Because we find that the prohibition against unit employees evaluating the work of other unit employees as set forth in Proposal 1 constitutes an "arrangement," it is necessary to determine whether it is an "appropriate" arrangement. An "arrangement" is "appropriate" if it does not excessively interfere with the exercise of a management right. In order to determine whether Proposal 1 excessively interferes with management's rights to direct employees and assign work, we must determine whether the burden on management's rights is disproportionate to the benefits to employees conferred by the proposal. See Kansas Army National Guard at 33.

In the absence of any evidence in the record concerning the effect on unit employees, particularly Project Directors, of the existing system of "peer review," it is difficult to determine how much weight to give to the benefit afforded employees by the proposed "arrangement." The burden imposed by Proposal 1 on management's ability to assign work, however, is that management is precluded from assigning unit employees the task of evaluating the quality of map sheets produced by other unit employees. As explained by the Union, the proposal would not allow management to assign the task of evaluating the quality of map sheets to Project Directors or any other unit employees. In our opinion, such a complete prohibition on the assignment of work is disproportionate to the benefits that might result from the proposal for unit employees. Consequently, we find that the restriction on work assignment in Proposal 1 excessively interferes with management's right to assign work under section 7106(a)(2)(B) and conclude that, in this respect, Proposal 1 does not constitute an "appropriate arrangement" within the meaning of section 7106(b)(3) of the Statute. See Overseas Education Association and Department of Defense Dependents Schools, 39 FLRA No. 10 (1991), slip op. at 8-9 (DODDS) (proposal absolutely prohibiting management action without exception held to excessively interfere with management's right).

The Union also indicates that the two rating levels provided in the proposal, as opposed to the four levels in the existing system, constitute an "appropriate arrangement" for employees whose work is being evaluated by other unit employees. The Union does not explain, however, why this aspect of the proposal constitutes an "arrangement" for employees adversely affected by the exercise of a management right. In particular, the Union does not explain how employees are adversely affected as a result of having their work evaluated on the basis of four rating levels, ranging from "Unsatisfactory" to "Above Average," or how they are adversely affected as a result of being rated by other unit employees using those rating levels.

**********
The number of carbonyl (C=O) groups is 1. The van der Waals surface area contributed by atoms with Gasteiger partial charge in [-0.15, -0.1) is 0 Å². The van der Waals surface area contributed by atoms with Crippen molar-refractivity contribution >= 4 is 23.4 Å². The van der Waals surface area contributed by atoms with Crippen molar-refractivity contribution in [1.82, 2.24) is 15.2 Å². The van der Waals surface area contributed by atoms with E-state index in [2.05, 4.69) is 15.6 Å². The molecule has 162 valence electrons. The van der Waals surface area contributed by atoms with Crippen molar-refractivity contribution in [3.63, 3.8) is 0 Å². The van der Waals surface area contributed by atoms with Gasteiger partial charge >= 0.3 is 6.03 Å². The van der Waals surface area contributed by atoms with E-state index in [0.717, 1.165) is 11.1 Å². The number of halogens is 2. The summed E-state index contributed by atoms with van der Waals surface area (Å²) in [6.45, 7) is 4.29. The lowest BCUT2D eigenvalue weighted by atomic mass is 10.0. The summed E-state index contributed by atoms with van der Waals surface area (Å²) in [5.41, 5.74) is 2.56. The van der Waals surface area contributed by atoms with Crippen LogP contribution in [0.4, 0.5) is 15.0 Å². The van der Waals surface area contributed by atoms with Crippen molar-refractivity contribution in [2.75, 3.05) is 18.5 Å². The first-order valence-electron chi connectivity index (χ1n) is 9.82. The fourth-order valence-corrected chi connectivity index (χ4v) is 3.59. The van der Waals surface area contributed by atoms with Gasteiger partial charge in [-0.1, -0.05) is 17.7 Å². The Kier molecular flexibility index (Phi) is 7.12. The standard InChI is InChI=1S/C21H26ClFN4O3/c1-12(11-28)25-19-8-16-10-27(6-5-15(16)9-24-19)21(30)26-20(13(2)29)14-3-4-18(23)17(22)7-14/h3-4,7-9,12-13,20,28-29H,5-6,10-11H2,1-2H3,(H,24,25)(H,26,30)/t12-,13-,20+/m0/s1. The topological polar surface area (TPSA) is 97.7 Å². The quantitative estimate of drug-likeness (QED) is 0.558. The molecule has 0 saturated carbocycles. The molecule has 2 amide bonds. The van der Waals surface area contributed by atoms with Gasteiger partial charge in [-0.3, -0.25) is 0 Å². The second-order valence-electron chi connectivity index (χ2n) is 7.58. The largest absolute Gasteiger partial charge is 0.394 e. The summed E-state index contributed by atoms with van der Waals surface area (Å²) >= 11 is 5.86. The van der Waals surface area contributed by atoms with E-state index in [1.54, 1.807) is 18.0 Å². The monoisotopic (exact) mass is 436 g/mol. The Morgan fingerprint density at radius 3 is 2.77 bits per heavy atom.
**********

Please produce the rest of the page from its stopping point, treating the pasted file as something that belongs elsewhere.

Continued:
We are also unable to determine that there are any "reasonably foreseeable" adverse effects on employees that would result from the Agency's decision to use four rating levels or to have unit employees evaluate other unit employees using those four levels. Consequently, we are unable to determine that the two rating levels provided by the proposal afford unit employees any particular benefit mitigating the adverse effects of the exercise of a management right. We conclude, therefore, that the two rating levels required by the proposal do not constitute an "arrangement" for employees adversely affected by the exercise of a management right within the meaning of section 7106(b)(3) of the Statute.

The Union does not specifically claim that the first sentence of the proposal constitutes an "appropriate arrangement." We assume, for purposes of this decision, that by precluding management from using the results of the quality control program to evaluate unit employees the first sentence constitutes an "arrangement" for employees adversely affected by the "peer review" system. However, because the proposal would confine the use of quality review results to ensuring the quality of the map sheets, and eliminate the use of those results for appraisal purposes, we find that the first sentence excessively interferes with management's rights to direct employees and assign work. In our opinion, the complete prohibition established in the first sentence is disproportionate to the benefit to employees afforded by that sentence. We conclude, therefore, that the first sentence of Proposal 1 is not an "appropriate arrangement" under section 7106(b)(3). See DODDS, slip op. at 8-9.

Finally, because we conclude that Proposal 1 directly and excessively interferes with management's rights to direct employees and assign work, we do not reach the Agency's argument that the proposal directly interferes with management's rights under section 7106(b)(1) of the Statute.

Accordingly, we conclude that Proposal 1 is nonnegotiable because it directly and excessively interferes with management's rights to direct employees and assign work under section 7106(a)(2)(A) and (B) of the Statute.

III. Proposal 2

53-1 Supervisory Backups

The following procedure will be followed in assigning backups to the supervisor in his/her absence:

The supervisor will ask each of the employees they directly supervise if they wish to be a supervisory backup. The supervisor will compile a list indicating the employees interested in serving as a backup. The list of backups will be posted in the work area so that any employee wishing to follow the chain of command can contact the correct person.

A supervisor will give written objective job related reasons for not assigning an employee as his/her backup. This documentation will be made available to the Union for review upon request. The documentation will be locally maintained for a period of one (1) year.

A. Positions of the Parties